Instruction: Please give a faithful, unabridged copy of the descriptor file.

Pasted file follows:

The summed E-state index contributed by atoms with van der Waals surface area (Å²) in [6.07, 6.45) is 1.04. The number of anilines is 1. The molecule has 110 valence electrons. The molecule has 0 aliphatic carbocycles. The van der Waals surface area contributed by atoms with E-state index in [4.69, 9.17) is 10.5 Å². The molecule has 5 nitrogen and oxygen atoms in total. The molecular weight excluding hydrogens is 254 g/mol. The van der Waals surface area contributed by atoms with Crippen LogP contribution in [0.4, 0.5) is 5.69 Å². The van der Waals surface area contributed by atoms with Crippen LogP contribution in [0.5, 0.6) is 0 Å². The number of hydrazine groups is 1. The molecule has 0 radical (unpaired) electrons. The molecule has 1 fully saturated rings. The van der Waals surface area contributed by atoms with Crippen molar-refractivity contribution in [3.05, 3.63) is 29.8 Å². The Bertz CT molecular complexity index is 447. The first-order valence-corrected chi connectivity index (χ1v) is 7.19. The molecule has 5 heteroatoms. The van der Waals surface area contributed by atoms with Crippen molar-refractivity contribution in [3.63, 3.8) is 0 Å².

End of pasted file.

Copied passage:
The summed E-state index contributed by atoms with van der Waals surface area (Å²) in [6.07, 6.45) is 1.04. The number of anilines is 1. The molecule has 110 valence electrons. The molecule has 0 aliphatic carbocycles. The van der Waals surface area contributed by atoms with E-state index in [4.69, 9.17) is 10.5 Å². The molecule has 5 nitrogen and oxygen atoms in total. The molecular weight excluding hydrogens is 254 g/mol. The van der Waals surface area contributed by atoms with Crippen LogP contribution in [0.4, 0.5) is 5.69 Å². The van der Waals surface area contributed by atoms with Crippen LogP contribution in [0.5, 0.6) is 0 Å². The number of hydrazine groups is 1. The molecule has 0 radical (unpaired) electrons. The molecule has 1 fully saturated rings. The van der Waals surface area contributed by atoms with Crippen molar-refractivity contribution in [3.05, 3.63) is 29.8 Å². The Bertz CT molecular complexity index is 447. The first-order valence-corrected chi connectivity index (χ1v) is 7.19. The molecule has 5 heteroatoms. The van der Waals surface area contributed by atoms with Crippen molar-refractivity contribution in [3.63, 3.8) is 0 Å².